Tutorials : CMVS MV1-FS

How to Consolize an MV1-FS Board

  • In This Guide
  • Parts Needed
  • Getting Stereo Sound
  • The Video Encoder
  • Passing the Wires
  • Mounting the Encoder
  • Mounting the Jacks
  • Powering the Board
  • In This Guide

    In this guide I will show you how to consolize an MV-1FS MVS board. This guide can also be used on an MV-1F.

    Parts Needed
  • Signal Wiring (I use 24-26 awg usually)
  • Power Wiring (I use 20-22 awg usually)
  • Solder (I prefer leaded 2% silver)
  • Soldering Gun
  • Audio Jacks (Red and White)
  • Video Jacks (Red, Blue, Green, Yellow and S-Video) (I use color coded Gold Panel Mounts)
  • RGB to NTSC Video Encoder (I prefer the Neobitz)
  • +5v DC Power Supply (I prefer to use a PSU capable of at least 3 amps)
  • Power Switch (Rocker style or anything that can handle at least 3 amps. Do NOT use momentary push buttons for power but you can use a latching push button.)
  • Unibit for making holes (1/8", 1/4, 1/2", 3/4")
  • Hot Glue Gun
  • Zip Ties
  • Ice Cold Beer (After Completion)
  • Getting Stereo Sound

    The MV1-FS board does give Stereo Sound off the jamma edge via a switch as well as via the Headphone connector. We will be taking the stereo sound from the headphone connector.

    First, you need to locate the solder points. There are 3 points under the headphone connector we will be using. Take note that if when you complete your CMVS and the sound is too low you can adjust the volume slider on the front of the board to increase volume. I like to mark the ground wire on both ends of the wire with a black sharpie. I usually tap it so the 3 wires are Ground, Left, Right. This way when I wire them up I don't get confused.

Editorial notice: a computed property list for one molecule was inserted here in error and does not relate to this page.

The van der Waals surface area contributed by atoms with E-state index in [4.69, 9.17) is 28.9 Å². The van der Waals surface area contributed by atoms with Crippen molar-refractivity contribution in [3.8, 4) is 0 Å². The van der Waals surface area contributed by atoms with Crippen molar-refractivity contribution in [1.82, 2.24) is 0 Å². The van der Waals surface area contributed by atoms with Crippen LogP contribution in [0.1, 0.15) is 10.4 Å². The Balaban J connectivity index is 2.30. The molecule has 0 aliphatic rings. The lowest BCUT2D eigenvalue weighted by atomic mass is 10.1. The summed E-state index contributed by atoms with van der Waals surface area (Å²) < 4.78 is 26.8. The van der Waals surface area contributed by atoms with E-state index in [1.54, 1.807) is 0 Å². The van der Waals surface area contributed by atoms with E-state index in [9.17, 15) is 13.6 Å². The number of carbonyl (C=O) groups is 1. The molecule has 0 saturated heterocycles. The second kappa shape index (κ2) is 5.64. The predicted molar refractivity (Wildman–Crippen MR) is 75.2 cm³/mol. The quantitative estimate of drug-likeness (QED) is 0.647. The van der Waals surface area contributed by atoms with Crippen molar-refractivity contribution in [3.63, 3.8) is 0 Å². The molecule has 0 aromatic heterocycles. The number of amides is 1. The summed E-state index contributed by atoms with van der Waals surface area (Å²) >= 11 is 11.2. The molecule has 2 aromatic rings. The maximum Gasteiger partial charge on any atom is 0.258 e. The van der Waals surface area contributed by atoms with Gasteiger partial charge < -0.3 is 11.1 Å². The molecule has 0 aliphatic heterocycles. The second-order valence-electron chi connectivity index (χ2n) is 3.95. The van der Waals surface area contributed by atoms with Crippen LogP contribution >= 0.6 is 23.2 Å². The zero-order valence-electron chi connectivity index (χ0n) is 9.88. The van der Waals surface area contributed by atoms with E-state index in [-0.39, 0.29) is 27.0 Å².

Pin 1: Left Audio
    Pin 2: Ground
    Pin 3: Ground
    Pin 4: Right Audio

    In Figure 1-1 is the Headphone connector area on the underside of the MV1FS.

    The Video Encoder

    The Video Encoder uses these signals: Red, Green, Blue, Sync, Video Ground and +5v.

    These signals are pulled from the MVS board at these corresponding pins:

  • Red - 12
  • Green - N
  • Blue - 13
  • Sync - P
  • Video Ground - 14
  • +5v - From Power Supply
  • Connect the above pins to the input on the video encoder. Take the wires from the output of the encoder and connect those to your Video jacks. Remember to connect the center pin on the jacks to the output of the video encoder. The video ground from the encoder connects to the outside of the jacks.

  • When testing your video using component, on some TVs you may notice that the picture doesn't display properly or is scrambled. This is due to the The Neo's horizontal sync which is around 59.18 Hz. NTSC spec is 59.94 Hz (not 60!) that makes it only 1.3% off, which is easily within an analog TV's much less an HDTV's tolerance. According to SNKNostalgia a simple 0.01uf Ceramic Cap on the sync line sometimes remedies this problem. Also keep in mind that if it is an LCD TV that some LCD TVs require a minimum resolution of 480i, the Neo Geo like most retro consoles only output a 240p signal.
  • Please note that some LCD TVs may need different resistor values as for some the picture looks perfect on a CRT but on an LCD looked washed out. Standard values for an LCD TV use would be around 150ohm 1/4 watt on each RGB line. On CRTs you might not even need resistors but 80ohm should be fine.
  • In Figure 1-1 is the RGB area on the underside of the MV1FS. The points indicated are the optimal points to tap the signals.

    Passing the Wires

    Once you tap the RGB signals and audio you need to get them to the top board. You have 2 options, you can run the wires on the underside to the back of the board then through the B board to the cart holder or you can make a hole in the board and pass them through.